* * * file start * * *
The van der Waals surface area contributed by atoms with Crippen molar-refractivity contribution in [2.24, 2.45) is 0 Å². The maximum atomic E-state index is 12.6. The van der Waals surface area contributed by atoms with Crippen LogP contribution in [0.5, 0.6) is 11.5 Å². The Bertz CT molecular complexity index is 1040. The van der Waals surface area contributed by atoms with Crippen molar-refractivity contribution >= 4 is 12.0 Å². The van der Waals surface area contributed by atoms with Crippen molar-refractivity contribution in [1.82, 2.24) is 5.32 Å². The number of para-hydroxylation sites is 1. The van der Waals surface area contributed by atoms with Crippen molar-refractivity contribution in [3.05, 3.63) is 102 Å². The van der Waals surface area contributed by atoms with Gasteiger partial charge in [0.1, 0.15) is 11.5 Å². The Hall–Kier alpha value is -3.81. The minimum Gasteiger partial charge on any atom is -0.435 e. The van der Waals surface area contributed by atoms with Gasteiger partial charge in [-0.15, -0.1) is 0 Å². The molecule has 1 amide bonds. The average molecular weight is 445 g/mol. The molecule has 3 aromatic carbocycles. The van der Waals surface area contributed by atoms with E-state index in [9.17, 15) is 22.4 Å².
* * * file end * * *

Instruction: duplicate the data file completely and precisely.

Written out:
The van der Waals surface area contributed by atoms with Crippen molar-refractivity contribution in [2.24, 2.45) is 0 Å². The maximum atomic E-state index is 12.6. The van der Waals surface area contributed by atoms with Crippen LogP contribution in [0.5, 0.6) is 11.5 Å². The Bertz CT molecular complexity index is 1040. The van der Waals surface area contributed by atoms with Crippen molar-refractivity contribution >= 4 is 12.0 Å². The van der Waals surface area contributed by atoms with Crippen molar-refractivity contribution in [1.82, 2.24) is 5.32 Å². The number of para-hydroxylation sites is 1. The van der Waals surface area contributed by atoms with Crippen molar-refractivity contribution in [3.05, 3.63) is 102 Å². The van der Waals surface area contributed by atoms with Gasteiger partial charge in [0.1, 0.15) is 11.5 Å². The Hall–Kier alpha value is -3.81. The minimum Gasteiger partial charge on any atom is -0.435 e. The van der Waals surface area contributed by atoms with Gasteiger partial charge in [-0.15, -0.1) is 0 Å². The molecule has 1 amide bonds. The average molecular weight is 445 g/mol. The molecule has 3 aromatic carbocycles. The van der Waals surface area contributed by atoms with E-state index in [9.17, 15) is 22.4 Å².